[Python-ideas] The async API of the future: yield-from

Dino Viehland dinov at microsoft.com
Tue Oct 16 03:50:29 CEST 2012

Guido wrote:
> But do your Futures use threads? NDB doesn't. NDB's event loop doesn't
> know about Futures; however the @ndb.tasklet decorator does, and the
> Futures know about the event loop. When you wait for a Future, a callback is
> added to the Future that will resume the generator when it is done, and in
> order to run them, the Future passes its callbacks to the event loop to be
> run.

The decorator and the default context don't do anything w/ threads by default,
but once you start combining it w/ other futures threads are likely to be used.
For example if you take:

         def get_image_async(url):
             buffer = yield executor.submit(load_url, url)
             return Image(buffer)

Then the " yield executor.submit(load_url, url)" line is going to yield a future which
is running on a thread pool thread.  When it completes it's done callback is also going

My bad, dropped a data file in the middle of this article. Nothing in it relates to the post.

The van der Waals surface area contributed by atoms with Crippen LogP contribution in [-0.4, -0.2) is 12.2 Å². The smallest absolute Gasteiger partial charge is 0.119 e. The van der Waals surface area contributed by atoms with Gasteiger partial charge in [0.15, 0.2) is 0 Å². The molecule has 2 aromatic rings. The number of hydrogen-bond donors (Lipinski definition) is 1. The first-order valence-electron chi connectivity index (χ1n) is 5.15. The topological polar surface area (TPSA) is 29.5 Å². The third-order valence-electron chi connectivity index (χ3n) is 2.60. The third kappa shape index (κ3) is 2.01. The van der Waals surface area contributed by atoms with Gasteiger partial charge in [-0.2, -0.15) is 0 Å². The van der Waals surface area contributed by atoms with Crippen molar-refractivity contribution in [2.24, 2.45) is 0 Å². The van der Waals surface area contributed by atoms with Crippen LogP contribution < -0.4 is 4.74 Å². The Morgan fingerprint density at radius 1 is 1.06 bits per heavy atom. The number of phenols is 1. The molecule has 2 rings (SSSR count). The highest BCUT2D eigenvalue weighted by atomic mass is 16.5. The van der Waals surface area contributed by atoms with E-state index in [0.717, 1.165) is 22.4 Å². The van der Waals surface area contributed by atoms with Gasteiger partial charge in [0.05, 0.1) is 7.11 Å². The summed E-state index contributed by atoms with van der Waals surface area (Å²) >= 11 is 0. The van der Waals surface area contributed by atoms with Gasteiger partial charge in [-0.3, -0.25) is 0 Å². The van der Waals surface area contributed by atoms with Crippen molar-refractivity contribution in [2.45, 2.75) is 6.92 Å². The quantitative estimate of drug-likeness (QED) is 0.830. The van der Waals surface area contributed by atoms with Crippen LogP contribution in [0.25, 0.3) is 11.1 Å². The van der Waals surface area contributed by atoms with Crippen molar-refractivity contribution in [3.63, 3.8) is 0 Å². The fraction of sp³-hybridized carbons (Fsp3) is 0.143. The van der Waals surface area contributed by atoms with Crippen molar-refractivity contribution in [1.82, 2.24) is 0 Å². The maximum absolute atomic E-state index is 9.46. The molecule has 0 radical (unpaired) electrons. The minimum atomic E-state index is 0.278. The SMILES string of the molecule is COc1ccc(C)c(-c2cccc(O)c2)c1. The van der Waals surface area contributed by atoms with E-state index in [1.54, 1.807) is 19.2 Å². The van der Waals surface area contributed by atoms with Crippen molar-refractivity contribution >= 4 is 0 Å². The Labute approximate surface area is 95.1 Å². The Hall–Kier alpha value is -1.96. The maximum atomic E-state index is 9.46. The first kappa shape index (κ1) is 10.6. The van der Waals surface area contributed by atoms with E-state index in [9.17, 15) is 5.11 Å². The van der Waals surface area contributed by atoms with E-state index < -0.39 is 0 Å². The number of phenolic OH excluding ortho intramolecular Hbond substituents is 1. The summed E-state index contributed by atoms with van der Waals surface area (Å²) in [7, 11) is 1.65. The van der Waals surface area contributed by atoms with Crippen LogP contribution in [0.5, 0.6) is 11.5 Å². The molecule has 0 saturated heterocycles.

to be delivered on the same thread pool thread.  At that point we let the context which
was captured when the function was initially called handle resuming the generator.  The
default context is just going to synchronously continue to the function, so the
generator would then resume running on the thread pool thread.  But if you're running
in a GUI app which sets up its own context then the context will post an event into the UI 
event loop and execution will continue on the UI thread.

Likewise if there were a bunch of async I/O routines then this would combine with them in 
a similar way - async I/O would result in a future, the futures would signal that they're done 
on some worker thread, and then the async methods will get to continue running on that 
worker thread unless the current context wants to do something different.

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